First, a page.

The key factors that will determine the long-term future of Dion Sanderson as he continues to thrive at Sunderland
Sunderland had a two-goal advantage but there was time left in the game and as Stephen Humphrys raced into the channel, Lee Johnson's side were vulnerable.
The right-back had been caught too high up the pitch and the counter was on.
Then, in a flash, it wasn't. Dion Sanderson stepped in, a turn of pace and the cleanest of challenges.
It was a moment that summed up both his growing confidence and clear quality. Sanderson is now entering a category of player that is hard to define until you see it. Like John Mensah or Jonny Evans before him, he is a loanee who just seems a step above the level.
Four consecutive man of the match awards tell you just how quickly supporters have taken to this 21-year-old.
His ability on the pitch is a big part of that, but equally key is his grounded nature off it. Sanderson has an endearing modesty and it came to the fore as he reflected on scoring his first ever senior goal against Rochdale.
The emotions had been 'overwhelming', he said. So much so, he entirely forgot about a celebration that he had planned specifically for the moment.
Like everything else, he did just fine in the end. Two clenched fists, a roar, and the adulation of his team-mates.
Sanderson's humility also leaves you in little doubt that he will take the growing speculation over his long-term future in his stride.
As his form has soared, so too has the list of clubs said to be eyeing up a summer move.
On this point Sanderson simply said that it wasn't something he was thinking about right now. His focus? Just keep enjoying his football.
Sunderland's efforts to rebuild their recruitment department are ongoing but Sporting Director Kristjaan Speakman has already begun his planning for the summer window and there is little doubt that Sanderson will feature in his thoughts.
The reality nevertheless remains that for both player and club, there is nothing to be gained by looking too far ahead.
For Sunderland, any discussion is moot unless they go on to secure promotion.
They pulled off something of a coup in getting Sanderson to this level for the current campaign but you can be sure that it won't happen again. Whatever comes next, Sanderson will be at the very least a Championship player next season.
Sanderson himself will know that only by maintaining his current form will the level of interest in him persist.
Still, the quality of Sanderson's performances means it is impossible not to hypothesise as to what the future might hold.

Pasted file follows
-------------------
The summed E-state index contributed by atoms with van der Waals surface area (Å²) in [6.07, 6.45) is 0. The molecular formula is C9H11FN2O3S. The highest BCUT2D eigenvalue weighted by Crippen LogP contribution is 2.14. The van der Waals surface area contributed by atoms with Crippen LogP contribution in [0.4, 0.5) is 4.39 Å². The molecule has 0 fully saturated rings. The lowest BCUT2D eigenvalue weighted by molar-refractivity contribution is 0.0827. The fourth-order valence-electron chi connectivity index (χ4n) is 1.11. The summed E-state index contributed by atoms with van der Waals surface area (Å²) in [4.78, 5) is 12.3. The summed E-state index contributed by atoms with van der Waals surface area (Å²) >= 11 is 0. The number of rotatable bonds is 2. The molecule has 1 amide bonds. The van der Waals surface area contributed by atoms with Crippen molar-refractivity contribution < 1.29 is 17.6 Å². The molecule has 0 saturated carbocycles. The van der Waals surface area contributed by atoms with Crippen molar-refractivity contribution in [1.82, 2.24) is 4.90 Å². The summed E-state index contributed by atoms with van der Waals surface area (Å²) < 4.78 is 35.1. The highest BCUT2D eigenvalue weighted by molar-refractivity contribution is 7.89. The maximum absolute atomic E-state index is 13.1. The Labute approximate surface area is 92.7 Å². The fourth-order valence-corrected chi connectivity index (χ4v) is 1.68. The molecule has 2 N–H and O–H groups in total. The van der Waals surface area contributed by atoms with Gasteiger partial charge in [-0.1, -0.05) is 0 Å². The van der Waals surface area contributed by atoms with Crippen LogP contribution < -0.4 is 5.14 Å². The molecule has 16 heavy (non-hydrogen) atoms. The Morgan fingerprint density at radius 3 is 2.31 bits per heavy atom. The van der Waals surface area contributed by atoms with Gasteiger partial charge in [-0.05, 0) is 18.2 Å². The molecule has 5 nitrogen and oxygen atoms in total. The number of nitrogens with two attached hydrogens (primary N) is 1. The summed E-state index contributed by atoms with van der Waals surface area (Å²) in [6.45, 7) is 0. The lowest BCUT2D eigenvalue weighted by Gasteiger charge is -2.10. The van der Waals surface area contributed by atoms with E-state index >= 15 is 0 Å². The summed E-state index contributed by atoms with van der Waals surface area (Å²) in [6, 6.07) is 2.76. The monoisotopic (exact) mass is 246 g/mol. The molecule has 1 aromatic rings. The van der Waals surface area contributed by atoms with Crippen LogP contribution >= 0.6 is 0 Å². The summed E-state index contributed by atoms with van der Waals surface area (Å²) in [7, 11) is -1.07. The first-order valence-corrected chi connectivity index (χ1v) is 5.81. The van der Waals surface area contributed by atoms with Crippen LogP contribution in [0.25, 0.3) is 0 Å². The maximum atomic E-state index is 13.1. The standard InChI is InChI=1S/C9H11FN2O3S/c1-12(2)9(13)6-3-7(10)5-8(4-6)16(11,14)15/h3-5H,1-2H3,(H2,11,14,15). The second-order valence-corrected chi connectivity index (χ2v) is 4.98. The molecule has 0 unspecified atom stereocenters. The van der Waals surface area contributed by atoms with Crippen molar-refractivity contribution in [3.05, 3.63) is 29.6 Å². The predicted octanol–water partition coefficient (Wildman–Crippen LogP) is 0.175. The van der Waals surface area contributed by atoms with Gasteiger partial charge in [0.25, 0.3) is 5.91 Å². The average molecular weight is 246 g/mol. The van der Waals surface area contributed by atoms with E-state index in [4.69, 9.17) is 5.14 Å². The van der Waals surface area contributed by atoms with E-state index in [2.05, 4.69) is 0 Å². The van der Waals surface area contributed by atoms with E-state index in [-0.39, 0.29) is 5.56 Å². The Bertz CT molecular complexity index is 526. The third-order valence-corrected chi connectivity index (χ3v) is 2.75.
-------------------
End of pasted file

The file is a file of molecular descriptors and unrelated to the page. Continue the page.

The crucial factor will ultimately be what Wolves decide to do this summer.
Sanderson has said in the past that his long-term ambition is to represent his hometown club in the Premier League. Nothing about his performances in recent weeks have suggested that is a fanciful aim and you suspect he will be keen to keep it alive for as long as possible. Time, and talent, remain firmly on his side.
Put yourself in Wolves' shoes and it is hard to see why a summer sale would make sense.
A full season at Championship level would surely allow them to make a more informed decision on his long-term prospects and capabilities. Similarly, if they were to decide on an eventual sale, then it is hard to argue that at this stage they have come anywhere close to maximising his full value.
A season on loan in the Championship would potentially allow them to do exactly that.
The only complication as it stands is that from this summer Sanderson will have only one year left on his current deal.
It leaves him in a strong position if there is significant interest this summer and Wolves feel as if they are vulnerable to losing him somewhere down the line in a cut-price deal. This is no doubt one of the reasons why there are so many clubs beginning to monitor the situation.
The strength of Sanderson's relationship with his parent club, though, leaves you to think that this is unlikely to be a hurdle either party finds particularly difficult to clear.
The bonus for Sunderland is that the relationship Lee Johnson has with both player and club is very strong.
Strange as it seems now, there was a time when a January recall looked likely.
Sunderland had gone into deadline day looking for a left-sided centre-half but when Sanderson became available, they took the view that it was just too good an opportunity to pass up.
It made his subsequent lack of minutes difficult to fathom but even Johnson struggled initially to find a place for him with more senior options doing little wrong.
The Head Coach was initially left bitterly frustrated by his inability to play in the Papa John's Trophy, regularly denying him the chance to get him minutes and build a rhythm.
An early meeting with Wolves proved key all the same.
Johnson made clear how much he rated Sanderson and insisted that in a packed fixture schedule there would be regular opportunities.
He has been true to his word and most hearteningly for Wolves, he is now thriving in what is clearly his long-term position as a centre-half.
Amid an injury crisis he has stepped up as the leader of the defence, thriving in the pressure of a promotion push at a big club.
Johnson is in regular dialogue with Seyi Olofinjana, who manages all loans at Wolves.
From a difficult start it is now a deal producing rewards for everybody.
Supporters can look ahead to the summer and be assured that if Sanderson is to be available again, promotion would leave Sunderland in a strong position.
For both player and club, there is nothing more urgent than achieving that goal first and foremost.